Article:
How to create more time in your day

side chats

We’ve never liked those mugs that say, “You’ve got the same number of hours in the day as Beyoncé {or Oprah}.”

We don’t know about you, but if either of us had the resources that those ladies do, then we wouldn’t be spending time doing anything we didn’t feel like doing — cooking, laundry, driving, managing our business. We’d outsource almost everything.

We all technically have the same hours in the day as everyone else, but sometimes other people can leverage time in ways we just can’t.

So how do the non-mega-millionaires like us create more time, when we can’t snap our fingers and have someone else do stuff for us?

We’re sharing the answer to that question in a brand new side chat.

We’re talking about …

  • The way most of us are thinking about time and why it never works;
  • Our formula for doing fewer hours of work and still netting more productivity;
  • How relaxing and enjoying your life can lead to getting way more done;
  • Stories about how us and our clients create more time on a regular basis;
  • And more, of course!

It’s about 25 minutes, which is the perfect length for your commute, a walk, or a break from the office. You can either play it right here on the page or download and save it for later.

{Press play to listen now or download by clicking the arrow in the top right corner.}

And after you’ve listened, we want to hear from you! Leave a comment below to share your answer to a question we asked at the very end of the conversation.

MORE GOOD STUFF TO HELP WITH THIS

Here are some past side chats we mentioned during this conversation that will help you create more time in your day and get more done with less effort:

How to live more and work less.

How to survive a job you hate, while trying to get out ASAP.

NEVER HEARD OF SIDE CHATS?

As you can imagine when two best friends run a business together, there’s SO MUCH MORE good stuff — insights, revelations, struggles — that we’re talking about behind the scenes than what you’re reading in blog posts.

Our random back-and-forth conversations — while we’re supposed to be “working,” while we’re eating tacos, while we’re chilling in sweatpants on the couch — aren’t planned at all, and that’s why they’re good … anything can and does come up.

We always find ourselves having these good conversations and thinking, “It’d be cool if people could listen in to this, fly-on-the-wall style.”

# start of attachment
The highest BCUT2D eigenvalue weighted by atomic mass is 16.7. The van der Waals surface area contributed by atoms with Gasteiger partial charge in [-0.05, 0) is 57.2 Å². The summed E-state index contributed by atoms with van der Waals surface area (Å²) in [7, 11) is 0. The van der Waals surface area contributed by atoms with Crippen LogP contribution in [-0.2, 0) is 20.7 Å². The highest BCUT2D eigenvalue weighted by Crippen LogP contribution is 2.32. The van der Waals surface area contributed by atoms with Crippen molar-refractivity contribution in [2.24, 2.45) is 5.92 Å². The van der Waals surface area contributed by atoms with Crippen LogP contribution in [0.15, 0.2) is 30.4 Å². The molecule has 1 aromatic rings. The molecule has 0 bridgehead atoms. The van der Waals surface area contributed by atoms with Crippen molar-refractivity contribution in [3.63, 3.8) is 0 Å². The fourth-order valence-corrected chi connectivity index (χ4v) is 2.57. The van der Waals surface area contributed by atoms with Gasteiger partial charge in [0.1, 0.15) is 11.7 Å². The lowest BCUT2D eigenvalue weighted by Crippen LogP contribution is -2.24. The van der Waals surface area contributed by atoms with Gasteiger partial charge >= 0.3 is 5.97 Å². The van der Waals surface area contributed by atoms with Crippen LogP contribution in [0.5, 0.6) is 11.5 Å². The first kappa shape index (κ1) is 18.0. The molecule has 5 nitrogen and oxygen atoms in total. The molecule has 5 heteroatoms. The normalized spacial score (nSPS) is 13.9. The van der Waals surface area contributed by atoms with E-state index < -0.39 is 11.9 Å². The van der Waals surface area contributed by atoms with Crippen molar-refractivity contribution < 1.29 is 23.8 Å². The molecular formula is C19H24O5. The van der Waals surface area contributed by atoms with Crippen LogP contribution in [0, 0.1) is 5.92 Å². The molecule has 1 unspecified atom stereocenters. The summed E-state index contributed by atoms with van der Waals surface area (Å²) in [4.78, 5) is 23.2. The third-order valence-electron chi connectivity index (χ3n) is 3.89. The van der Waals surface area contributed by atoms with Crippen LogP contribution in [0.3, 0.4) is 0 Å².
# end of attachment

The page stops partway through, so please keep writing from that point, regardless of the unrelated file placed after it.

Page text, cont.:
So, we decided to just press “record” and start sharing with you.

We’re calling these “Clarity on Fire Side Chats,” and there’s no big plan for them. When inspiration hits, which is usually at random, we’ll press record and share another with you. The freer it flows, the better it usually is, anyway!

Want to catch up on previous Side Chats? Check out the archive.

Enjoy!

Much Love,

Kristen + Rachel

2 Comments // ADD COMMENT

2 comments

  • Leah Renter

    Sounds like someone’s been listening to the Lively Show too. My new year’s resolution/goal was to use my attention to focus on the positive to attract more positive. One thing I’m struggling with – how do you get into the right frequency without overthinking it. Trying to flow with more ease while still being intentional. Practical tips to balance the two are welcome. Thanks!

    • Kristen Walker

      Hey Leah! While we’re definite fans of Jess Lively, we actually didn’t even know she’d talked about this on her show recently. Rachel and I have been exploring this concept for years now and learning from various teachers, and — more than anything — we’re just glad it’s now becoming a more “mainstream” topic to talk about! 🙂

      You asked such great questions — I could probably write an entire blog post giving my two cents about maintaining that balance (and maybe I will at some point!). But here’s just one thing to consider: Part of maintaining positivity, ease, and flow (despite overthinking things and wanting to stay grounded and intentional) is being OK when you’re NOT feeling positive or in the flow. It’s counterintuitive, I know. But there’s no such thing as being positive all of the time, and trying to force that actually creates unnecessary pressure and resistance. So if you could find a way to accept that negativity is totally OK sometimes and not try to fight it, you would (ironically) feel more positive. Plus, that approach frees up a lot of mental clutter, since you’re not trying to constantly “think” your way back into feeling good. Something to noodle over, at least! Let me know what you think.